It traces the very simple day of a child who lives in a stereotypically nuclear family: A dad who works all day, a mom who stays home and takes care of the kids — a boy and a girl. They even have a dog. So, yes, the story itself is not exactly exciting — the only magic comes from the puppets and sets that have been created with a stop-motion animation look, much like those seen in Rankin/Bass productions like “Rudolph the Red-Nosed Reindeer.”
So get ready for a timely little trip down memory lane, and check out some of the other vintage books in this series here!
What Time Is It?
A Puppet Storybook 1968 with a 3D Lenticular Cover
Pictures by T Izawa / Published by Grossett & Dunlap – New York
7am: What time is it? It’s wake-up time!
Bobby is still sleepy. But the sun is already up, its bright face peeking over the treetops to the east. It’s seven o’clock in the morning.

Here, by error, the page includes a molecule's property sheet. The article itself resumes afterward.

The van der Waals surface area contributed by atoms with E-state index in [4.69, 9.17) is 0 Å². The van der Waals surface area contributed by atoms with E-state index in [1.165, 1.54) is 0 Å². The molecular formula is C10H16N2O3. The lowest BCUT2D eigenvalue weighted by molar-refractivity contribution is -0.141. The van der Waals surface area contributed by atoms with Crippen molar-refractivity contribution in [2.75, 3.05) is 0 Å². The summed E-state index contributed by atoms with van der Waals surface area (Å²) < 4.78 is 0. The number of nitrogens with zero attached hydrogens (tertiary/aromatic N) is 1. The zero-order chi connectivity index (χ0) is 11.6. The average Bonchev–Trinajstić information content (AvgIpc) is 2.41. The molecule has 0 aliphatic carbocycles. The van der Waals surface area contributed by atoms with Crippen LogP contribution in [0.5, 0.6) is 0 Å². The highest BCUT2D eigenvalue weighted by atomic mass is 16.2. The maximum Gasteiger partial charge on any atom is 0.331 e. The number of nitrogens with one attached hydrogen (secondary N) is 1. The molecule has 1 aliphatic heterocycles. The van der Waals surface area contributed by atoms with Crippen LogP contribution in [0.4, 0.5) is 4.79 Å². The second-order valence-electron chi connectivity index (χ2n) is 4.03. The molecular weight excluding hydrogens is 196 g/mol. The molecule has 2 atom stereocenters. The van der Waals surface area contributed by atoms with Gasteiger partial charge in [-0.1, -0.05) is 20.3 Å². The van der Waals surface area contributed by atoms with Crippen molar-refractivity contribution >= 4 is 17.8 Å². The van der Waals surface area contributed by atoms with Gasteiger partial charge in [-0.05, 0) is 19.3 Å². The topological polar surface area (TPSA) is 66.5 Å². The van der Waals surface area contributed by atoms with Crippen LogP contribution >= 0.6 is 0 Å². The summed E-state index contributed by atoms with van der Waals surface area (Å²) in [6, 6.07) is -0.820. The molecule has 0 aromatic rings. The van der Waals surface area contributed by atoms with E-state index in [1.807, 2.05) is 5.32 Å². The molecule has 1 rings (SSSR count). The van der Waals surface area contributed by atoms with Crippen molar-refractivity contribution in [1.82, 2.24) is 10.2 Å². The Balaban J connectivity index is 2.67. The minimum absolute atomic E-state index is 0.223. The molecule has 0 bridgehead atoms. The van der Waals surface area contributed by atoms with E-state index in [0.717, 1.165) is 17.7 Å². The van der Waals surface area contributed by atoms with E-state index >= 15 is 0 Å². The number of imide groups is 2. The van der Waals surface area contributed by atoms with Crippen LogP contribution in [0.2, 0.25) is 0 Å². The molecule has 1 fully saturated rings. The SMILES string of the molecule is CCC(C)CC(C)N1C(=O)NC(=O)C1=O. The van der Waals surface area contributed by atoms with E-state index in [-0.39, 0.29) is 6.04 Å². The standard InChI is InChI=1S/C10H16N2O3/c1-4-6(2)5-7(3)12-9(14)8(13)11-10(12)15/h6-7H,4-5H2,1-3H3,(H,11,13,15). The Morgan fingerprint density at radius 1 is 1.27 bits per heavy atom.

10am: After breakfast
After breakfast, Bobby’s mother starts to clean house. Bobby goes outdoors to play. He rides in his wagon and swings high in a swing. Soon it is ten o’clock.
Noontime! That’s another name for twelve o’clock. Bobby’s mother prepares a delicious lunch. Bobby is hungry. He eats everything and drinks his milk. Mmm-m! Yummy!
The big hand on the clock in Bobby’s room points to the six — and that means it’s half past some hour. The smaller hand has moved past the number two. It’s really between the numbers two and three. What time is it? It’s half past two. Time for a nice nap.
Bobby finds his coloring book. He looks for a good picture to color. Then he picks out some crayons and goes to work. It’s now four o’clock in the afternoon.
What time is it now? It must be the time when Daddy comes home. Yes, there’s Daddy! The two hands on the clock are almost together, near the six. It’s half past six.
After his supper, Bobby brushes his teeth and gets ready for bed. It is eight o’clock. There may be time for a story. Then Bobby will say good night and go to sleep.